Do you believe most of your patients are simple with little to no factors affecting the outcome of the care you provide?
In a previous post I brought up the concept of social determinants of health. A recent study looked at whether social determinants of health, medical factors or a combination of both would have an effect on incentive payments and penalties for practices.
After reading the abstract, I have an even better appreciation for what FOTO is able to do for clinicians and organizations with its risk adjustment process. If risk is not accounted for in a value based payment model, then truly earned bonuses may not be earned OR undeserved penalties may occur. Most of the current alternative payment models aren't really including a provision acknowledging risk adjustment or the importance of risk adjustment. Risk adjusted outcomes are key for a successful alternative payment model.
A favorable component within FOTO is a strong risk adjustment process coupled with predictive analytics. It's almost like having artificial intelligence onboard immediately at the start of an episode of care. The next level of power within the system is analyzing data. The data revolves around the initial assessment, the predicted outcome and the final outcome. The final analysis using aggregated data determines the effectiveness and efficiency of the care provided.
If you take a look at the abstract, you'll see what can happen when a payment model is based on raw data. The authors make a valid point that patients aren't all the same and that the payment models do not adequately address the patient risk factors.
Below you will find a quick view of the abstract.
Medicare recently launched the Physician Value-Based Payment Modifier (PVBM) Program, a mandatory pay-for-performance program for physician practices. Little is known about performance by practices that serve socially or medically high-risk patients.
To compare performance in the PVBM Program by practice characteristics.
Cross-sectional observational study using PVBM Program data for payments made in 2015 based on performance of large US physician practices caring for fee-for-service Medicare beneficiaries in 2013.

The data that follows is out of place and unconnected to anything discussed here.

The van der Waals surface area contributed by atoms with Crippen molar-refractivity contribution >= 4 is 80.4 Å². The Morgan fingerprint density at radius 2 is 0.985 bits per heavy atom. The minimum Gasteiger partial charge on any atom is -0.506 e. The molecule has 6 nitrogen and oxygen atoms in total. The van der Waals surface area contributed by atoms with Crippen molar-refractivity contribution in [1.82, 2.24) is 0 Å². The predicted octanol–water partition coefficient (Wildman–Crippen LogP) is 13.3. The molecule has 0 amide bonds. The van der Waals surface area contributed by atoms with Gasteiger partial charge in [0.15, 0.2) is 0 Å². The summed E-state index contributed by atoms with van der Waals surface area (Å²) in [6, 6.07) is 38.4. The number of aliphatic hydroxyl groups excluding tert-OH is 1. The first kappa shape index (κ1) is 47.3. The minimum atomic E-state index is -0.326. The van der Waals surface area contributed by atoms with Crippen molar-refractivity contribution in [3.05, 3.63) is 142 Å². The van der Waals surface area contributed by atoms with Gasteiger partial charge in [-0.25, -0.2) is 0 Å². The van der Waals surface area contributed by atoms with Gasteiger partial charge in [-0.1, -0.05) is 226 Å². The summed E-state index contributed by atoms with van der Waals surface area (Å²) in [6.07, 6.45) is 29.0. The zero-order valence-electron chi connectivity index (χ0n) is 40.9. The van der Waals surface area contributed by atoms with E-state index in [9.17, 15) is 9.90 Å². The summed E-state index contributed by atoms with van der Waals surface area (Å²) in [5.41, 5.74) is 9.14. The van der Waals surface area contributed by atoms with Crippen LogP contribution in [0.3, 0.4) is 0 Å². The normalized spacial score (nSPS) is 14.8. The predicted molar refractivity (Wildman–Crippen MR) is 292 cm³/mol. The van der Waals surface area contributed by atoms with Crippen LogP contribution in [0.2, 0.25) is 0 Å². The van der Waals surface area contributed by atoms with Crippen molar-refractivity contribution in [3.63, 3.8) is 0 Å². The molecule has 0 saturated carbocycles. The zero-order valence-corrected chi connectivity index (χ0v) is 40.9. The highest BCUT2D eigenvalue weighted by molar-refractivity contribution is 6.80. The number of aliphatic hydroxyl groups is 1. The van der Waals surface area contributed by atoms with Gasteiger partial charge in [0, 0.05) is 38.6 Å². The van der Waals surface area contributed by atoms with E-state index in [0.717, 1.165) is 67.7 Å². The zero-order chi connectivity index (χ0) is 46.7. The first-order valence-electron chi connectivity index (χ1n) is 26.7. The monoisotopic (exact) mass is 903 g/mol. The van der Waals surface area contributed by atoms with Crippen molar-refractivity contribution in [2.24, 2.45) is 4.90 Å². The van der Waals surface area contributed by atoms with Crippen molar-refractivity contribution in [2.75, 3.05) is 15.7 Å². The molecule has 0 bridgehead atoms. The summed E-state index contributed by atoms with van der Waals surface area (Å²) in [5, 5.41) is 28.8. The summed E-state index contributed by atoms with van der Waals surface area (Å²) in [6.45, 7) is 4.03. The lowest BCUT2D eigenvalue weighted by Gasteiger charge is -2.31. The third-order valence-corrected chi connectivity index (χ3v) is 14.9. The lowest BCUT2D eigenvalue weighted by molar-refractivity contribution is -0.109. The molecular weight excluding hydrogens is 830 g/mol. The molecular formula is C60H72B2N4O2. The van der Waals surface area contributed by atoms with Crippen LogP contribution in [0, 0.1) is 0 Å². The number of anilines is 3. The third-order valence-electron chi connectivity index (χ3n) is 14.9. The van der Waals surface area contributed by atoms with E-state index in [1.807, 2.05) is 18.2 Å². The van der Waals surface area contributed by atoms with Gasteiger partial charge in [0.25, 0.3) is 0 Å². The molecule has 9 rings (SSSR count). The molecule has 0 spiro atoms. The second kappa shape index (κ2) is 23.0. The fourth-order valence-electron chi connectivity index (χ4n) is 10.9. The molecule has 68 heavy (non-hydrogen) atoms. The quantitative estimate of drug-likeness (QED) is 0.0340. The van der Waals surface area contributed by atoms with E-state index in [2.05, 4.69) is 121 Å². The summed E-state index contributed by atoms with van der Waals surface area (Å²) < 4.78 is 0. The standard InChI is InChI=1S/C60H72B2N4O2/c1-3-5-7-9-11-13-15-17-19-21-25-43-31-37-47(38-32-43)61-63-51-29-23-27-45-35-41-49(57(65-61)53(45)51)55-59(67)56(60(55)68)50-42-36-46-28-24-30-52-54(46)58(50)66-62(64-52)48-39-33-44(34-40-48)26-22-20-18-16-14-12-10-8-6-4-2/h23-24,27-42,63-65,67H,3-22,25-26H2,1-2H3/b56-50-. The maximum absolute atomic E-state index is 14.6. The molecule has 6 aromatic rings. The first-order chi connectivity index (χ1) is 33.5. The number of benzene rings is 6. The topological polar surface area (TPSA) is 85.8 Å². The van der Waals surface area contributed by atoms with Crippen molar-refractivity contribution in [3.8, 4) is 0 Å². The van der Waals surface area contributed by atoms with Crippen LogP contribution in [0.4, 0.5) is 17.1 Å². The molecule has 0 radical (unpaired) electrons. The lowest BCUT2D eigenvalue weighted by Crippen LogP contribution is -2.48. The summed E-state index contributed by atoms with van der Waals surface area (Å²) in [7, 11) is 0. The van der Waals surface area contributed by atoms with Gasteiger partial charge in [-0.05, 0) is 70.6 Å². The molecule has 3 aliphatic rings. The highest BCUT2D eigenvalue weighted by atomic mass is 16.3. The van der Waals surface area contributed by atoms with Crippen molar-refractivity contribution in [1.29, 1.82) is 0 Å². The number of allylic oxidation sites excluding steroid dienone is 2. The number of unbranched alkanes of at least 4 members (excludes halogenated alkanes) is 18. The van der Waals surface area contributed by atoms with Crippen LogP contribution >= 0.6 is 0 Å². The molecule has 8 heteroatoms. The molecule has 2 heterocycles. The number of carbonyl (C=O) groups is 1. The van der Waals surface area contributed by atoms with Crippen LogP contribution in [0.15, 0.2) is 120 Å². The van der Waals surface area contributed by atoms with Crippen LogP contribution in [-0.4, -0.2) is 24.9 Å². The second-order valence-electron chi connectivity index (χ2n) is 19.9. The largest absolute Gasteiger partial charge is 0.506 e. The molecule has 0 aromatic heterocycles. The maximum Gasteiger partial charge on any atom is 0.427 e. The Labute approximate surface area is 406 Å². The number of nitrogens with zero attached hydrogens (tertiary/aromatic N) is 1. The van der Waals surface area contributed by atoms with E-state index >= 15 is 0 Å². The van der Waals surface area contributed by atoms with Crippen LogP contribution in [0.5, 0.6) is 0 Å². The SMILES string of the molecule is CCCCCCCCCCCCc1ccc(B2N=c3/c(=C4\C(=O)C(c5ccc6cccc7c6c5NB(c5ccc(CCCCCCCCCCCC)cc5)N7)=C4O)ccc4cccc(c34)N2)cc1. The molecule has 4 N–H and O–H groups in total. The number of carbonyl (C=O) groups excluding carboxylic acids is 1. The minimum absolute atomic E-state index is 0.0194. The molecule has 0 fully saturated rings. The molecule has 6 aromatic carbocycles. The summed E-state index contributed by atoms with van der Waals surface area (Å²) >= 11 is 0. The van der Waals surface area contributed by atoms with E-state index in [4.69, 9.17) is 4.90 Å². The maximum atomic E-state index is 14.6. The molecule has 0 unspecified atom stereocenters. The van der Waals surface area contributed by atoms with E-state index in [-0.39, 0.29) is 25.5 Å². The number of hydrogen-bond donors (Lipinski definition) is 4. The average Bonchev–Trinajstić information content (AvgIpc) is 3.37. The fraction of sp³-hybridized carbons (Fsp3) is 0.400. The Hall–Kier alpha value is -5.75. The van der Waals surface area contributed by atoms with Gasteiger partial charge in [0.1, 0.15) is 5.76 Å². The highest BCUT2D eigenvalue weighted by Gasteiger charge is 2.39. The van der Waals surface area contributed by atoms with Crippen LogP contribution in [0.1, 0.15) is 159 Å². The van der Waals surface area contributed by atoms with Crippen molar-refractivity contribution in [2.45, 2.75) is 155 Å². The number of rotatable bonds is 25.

High social risk (defined as practices in the top quartile of proportion of patients dually eligible for Medicare and Medicaid) and high medical risk (defined as practices in the top quartile of mean Hierarchical Condition Category risk score among fee-for-service beneficiaries).
Quality and cost z scores based on a composite of individual measures. Higher z scores reflect better performance on quality; lower scores, better performance on costs.
Among 899 physician practices with 5 189 880 beneficiaries, 547 practices were categorized as low risk (neither high social nor high medical risk) (mean, 7909 beneficiaries; mean, 320 clinicians), 128 were high medical risk only (mean, 3675 beneficiaries; mean, 370 clinicians), 102 were high social risk only (mean, 1635 beneficiaries; mean, 284 clinicians), and 122 were high medical and social risk (mean, 1858 beneficiaries; mean, 269 clinicians). Practices categorized as low risk performed the best on the composite quality score (z score, 0.18 [95% CI, 0.09 to 0.28]) compared with each of the practices categorized as high risk (high medical risk only: z score, -0.55 [95% CI, -0.77 to -0.32]; high social risk only: z score, -0.86 [95% CI, -1.17 to -0.54]; and high medical and social risk: -0.78 [95% CI, -1.04 to -0.51]) (P < .001 across groups). Practices categorized as high social risk only performed the best on the composite cost score (z score, -0.52 [95% CI, -0.71 to -0.33]), low risk had the next best cost score (z score, -0.18 [95% CI, -0.25 to -0.10]), then high medical and social risk (z score, 0.40 [95% CI, 0.23 to 0.57]), and then high medical risk only (z score, 0.82 [95% CI, 0.65 to 0.99]) (P < .001 across groups). Total per capita costs were $9506 for practices categorized as low risk, $13 683 for high medical risk only, $8214 for high social risk only, and $11 692 for high medical and social risk. These patterns were associated with fewer bonuses and more penalties for high-risk practices.
During the first year of the Medicare Physician Value-Based Payment Modifier Program, physician practices that served more socially high-risk patients had lower quality and lower costs, and practices that served more medically high-risk patients had lower quality and higher costs.
JAMA. 2017 Aug 1;318(5):453-461. doi: 10.1001/jama.2017.9643.